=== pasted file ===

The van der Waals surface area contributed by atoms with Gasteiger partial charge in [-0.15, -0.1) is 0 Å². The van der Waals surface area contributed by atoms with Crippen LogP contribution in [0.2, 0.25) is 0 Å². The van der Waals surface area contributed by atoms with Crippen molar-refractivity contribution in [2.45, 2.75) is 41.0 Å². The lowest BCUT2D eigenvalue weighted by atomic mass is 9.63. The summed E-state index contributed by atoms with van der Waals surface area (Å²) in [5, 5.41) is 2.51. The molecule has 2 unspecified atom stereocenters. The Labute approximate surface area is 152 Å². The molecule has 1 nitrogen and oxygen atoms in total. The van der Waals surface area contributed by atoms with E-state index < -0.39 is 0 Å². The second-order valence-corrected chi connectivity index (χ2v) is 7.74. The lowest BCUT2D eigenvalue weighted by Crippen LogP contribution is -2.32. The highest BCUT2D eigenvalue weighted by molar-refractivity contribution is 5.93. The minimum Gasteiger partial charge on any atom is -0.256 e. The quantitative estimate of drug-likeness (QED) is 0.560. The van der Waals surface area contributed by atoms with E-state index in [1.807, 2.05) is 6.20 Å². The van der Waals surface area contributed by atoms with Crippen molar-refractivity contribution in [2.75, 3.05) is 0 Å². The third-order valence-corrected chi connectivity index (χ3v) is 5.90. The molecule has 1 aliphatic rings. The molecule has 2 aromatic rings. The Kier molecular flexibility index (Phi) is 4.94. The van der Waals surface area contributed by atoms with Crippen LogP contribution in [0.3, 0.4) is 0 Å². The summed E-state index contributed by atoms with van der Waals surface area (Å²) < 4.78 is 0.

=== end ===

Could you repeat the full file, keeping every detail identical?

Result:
The van der Waals surface area contributed by atoms with Gasteiger partial charge in [-0.15, -0.1) is 0 Å². The van der Waals surface area contributed by atoms with Crippen LogP contribution in [0.2, 0.25) is 0 Å². The van der Waals surface area contributed by atoms with Crippen molar-refractivity contribution in [2.45, 2.75) is 41.0 Å². The lowest BCUT2D eigenvalue weighted by atomic mass is 9.63. The summed E-state index contributed by atoms with van der Waals surface area (Å²) in [5, 5.41) is 2.51. The molecule has 2 unspecified atom stereocenters. The Labute approximate surface area is 152 Å². The molecule has 1 nitrogen and oxygen atoms in total. The van der Waals surface area contributed by atoms with E-state index < -0.39 is 0 Å². The second-order valence-corrected chi connectivity index (χ2v) is 7.74. The lowest BCUT2D eigenvalue weighted by Crippen LogP contribution is -2.32. The highest BCUT2D eigenvalue weighted by molar-refractivity contribution is 5.93. The minimum Gasteiger partial charge on any atom is -0.256 e. The quantitative estimate of drug-likeness (QED) is 0.560. The van der Waals surface area contributed by atoms with E-state index in [1.807, 2.05) is 6.20 Å². The van der Waals surface area contributed by atoms with Crippen molar-refractivity contribution in [2.75, 3.05) is 0 Å². The third-order valence-corrected chi connectivity index (χ3v) is 5.90. The molecule has 1 aliphatic rings. The molecule has 2 aromatic rings. The Kier molecular flexibility index (Phi) is 4.94. The van der Waals surface area contributed by atoms with Crippen LogP contribution in [0.3, 0.4) is 0 Å². The summed E-state index contributed by atoms with van der Waals surface area (Å²) < 4.78 is 0.